The mock orange shrub is one of the oldest flowering shrubs and has been domestically grown for nearly 400 years, as noted at PlantCare.com. It is a deciduous, flowering, rounded shrub that is easy to grow, reaching 8 to 10 feet high and 6 to 8 feet wide. The white blossoms are very fragrant and appear during late spring or early summer. Many people place the mock orange close to an entrance or walkway to highlight their fragrance. In landscape design, the mock orange is used as a specimen shrub or as a hedge/privacy screen. You must prune the mock orange to remove old growth, thin out new shoots and to maintain its space within your landscaping.
Cut off old growth after the shrub has finished flowering. Mature plants should have about one-third of the old growth removed. Removal of the old growth will encourage new growth, producing a healthier and more attractive shrub.
Prune branches where the growth has become extremely dense. Prune branches back to a healthy bud, cutting in front of the bud. The plant will develop new growth at that point. When you prune out old growth, it allows more sunlight in and improves air circulation.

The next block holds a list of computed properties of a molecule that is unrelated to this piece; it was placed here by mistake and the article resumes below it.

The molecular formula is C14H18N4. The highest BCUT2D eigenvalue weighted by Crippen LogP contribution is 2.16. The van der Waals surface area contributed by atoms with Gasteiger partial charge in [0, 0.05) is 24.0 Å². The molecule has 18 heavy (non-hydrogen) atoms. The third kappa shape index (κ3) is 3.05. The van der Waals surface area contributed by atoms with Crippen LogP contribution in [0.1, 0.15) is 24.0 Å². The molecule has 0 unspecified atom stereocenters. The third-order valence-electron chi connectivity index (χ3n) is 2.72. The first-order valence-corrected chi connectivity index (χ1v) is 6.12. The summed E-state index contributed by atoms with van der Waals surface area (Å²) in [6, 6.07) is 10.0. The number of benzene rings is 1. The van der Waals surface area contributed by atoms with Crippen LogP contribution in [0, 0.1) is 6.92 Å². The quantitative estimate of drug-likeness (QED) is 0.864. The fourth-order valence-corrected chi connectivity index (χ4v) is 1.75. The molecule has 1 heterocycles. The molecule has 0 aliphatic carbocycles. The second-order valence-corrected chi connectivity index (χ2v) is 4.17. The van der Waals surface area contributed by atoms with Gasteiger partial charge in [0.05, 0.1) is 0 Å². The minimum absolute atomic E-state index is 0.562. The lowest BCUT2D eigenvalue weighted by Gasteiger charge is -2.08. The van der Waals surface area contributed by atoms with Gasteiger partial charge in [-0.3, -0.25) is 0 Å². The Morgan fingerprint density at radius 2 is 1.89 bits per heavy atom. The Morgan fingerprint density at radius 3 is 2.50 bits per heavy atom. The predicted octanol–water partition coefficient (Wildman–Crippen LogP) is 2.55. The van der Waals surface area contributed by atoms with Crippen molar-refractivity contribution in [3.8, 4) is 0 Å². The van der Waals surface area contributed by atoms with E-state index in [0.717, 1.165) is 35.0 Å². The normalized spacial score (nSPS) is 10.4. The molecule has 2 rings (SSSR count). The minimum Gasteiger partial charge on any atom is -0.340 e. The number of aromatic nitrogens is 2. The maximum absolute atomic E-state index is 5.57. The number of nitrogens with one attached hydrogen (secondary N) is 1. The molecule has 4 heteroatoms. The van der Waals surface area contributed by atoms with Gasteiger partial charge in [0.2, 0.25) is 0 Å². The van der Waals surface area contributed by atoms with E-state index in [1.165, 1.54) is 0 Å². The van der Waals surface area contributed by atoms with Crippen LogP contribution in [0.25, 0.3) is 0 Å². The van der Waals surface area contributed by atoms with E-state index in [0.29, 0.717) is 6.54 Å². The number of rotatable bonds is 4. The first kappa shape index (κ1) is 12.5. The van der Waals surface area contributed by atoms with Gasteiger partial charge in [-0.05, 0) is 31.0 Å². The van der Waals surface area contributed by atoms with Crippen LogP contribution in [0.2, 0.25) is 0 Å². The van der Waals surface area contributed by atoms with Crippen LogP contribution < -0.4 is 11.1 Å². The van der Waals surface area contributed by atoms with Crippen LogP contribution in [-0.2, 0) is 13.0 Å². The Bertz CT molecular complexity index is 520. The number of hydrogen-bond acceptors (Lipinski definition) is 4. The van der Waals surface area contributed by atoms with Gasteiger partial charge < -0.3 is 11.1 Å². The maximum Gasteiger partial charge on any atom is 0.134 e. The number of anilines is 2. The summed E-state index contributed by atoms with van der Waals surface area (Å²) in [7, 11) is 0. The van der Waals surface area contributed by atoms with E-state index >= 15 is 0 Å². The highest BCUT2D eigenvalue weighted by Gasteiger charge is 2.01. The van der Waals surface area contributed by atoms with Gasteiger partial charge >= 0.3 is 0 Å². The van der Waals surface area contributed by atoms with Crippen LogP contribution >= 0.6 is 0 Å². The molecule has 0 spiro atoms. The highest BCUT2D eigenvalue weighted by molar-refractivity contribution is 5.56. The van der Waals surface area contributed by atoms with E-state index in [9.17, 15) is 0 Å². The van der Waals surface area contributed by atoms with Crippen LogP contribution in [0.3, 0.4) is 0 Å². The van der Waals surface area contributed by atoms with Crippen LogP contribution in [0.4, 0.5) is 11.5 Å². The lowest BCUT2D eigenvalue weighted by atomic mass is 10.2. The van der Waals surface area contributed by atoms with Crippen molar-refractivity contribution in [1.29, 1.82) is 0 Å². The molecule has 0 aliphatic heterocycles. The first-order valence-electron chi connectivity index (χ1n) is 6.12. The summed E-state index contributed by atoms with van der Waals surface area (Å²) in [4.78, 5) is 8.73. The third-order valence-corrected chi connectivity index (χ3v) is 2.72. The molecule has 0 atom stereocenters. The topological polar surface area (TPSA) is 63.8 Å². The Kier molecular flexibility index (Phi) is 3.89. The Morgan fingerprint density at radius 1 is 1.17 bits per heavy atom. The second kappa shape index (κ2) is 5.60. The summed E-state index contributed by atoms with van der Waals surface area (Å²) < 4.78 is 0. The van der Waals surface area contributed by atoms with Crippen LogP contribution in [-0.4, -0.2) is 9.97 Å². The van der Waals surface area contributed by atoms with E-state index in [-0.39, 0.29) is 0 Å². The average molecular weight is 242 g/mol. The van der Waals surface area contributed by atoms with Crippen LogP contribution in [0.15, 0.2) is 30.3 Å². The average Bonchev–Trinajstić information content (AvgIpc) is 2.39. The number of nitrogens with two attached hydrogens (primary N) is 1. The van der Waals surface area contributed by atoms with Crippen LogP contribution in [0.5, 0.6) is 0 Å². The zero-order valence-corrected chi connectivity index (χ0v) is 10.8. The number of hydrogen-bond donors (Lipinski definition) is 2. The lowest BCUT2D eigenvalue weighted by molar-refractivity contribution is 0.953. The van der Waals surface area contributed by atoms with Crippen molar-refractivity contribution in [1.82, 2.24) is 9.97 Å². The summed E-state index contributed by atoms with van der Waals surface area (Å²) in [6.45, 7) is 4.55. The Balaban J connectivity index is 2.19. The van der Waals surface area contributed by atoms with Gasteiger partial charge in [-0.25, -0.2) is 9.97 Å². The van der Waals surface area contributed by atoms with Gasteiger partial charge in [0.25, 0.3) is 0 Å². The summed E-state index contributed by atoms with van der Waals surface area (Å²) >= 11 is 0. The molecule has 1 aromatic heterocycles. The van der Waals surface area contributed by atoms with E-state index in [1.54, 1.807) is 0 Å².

Cut out any new shoots that are coming from the base of the plant, making your cut at the base of the shrub. Use your own judgment as to what shoots you prune out. Leave any new shoots that will improve the form/shape of the plant.
Thin the mock orange shrub by cutting branches back to where they attach to another main branch or to where they attach to the trunk once the shrub has finished flowering. It often works to do a combination of both pruning procedures–pruning new shoots down to ground level and cutting some branches back to where they attach to another branch or to the trunk.
View the mock orange from all angles to determine if you need to cut off any wayward branches. Also look for branches that are encroaching on other plantings. Prune as necessary, cutting just before a healthy bud.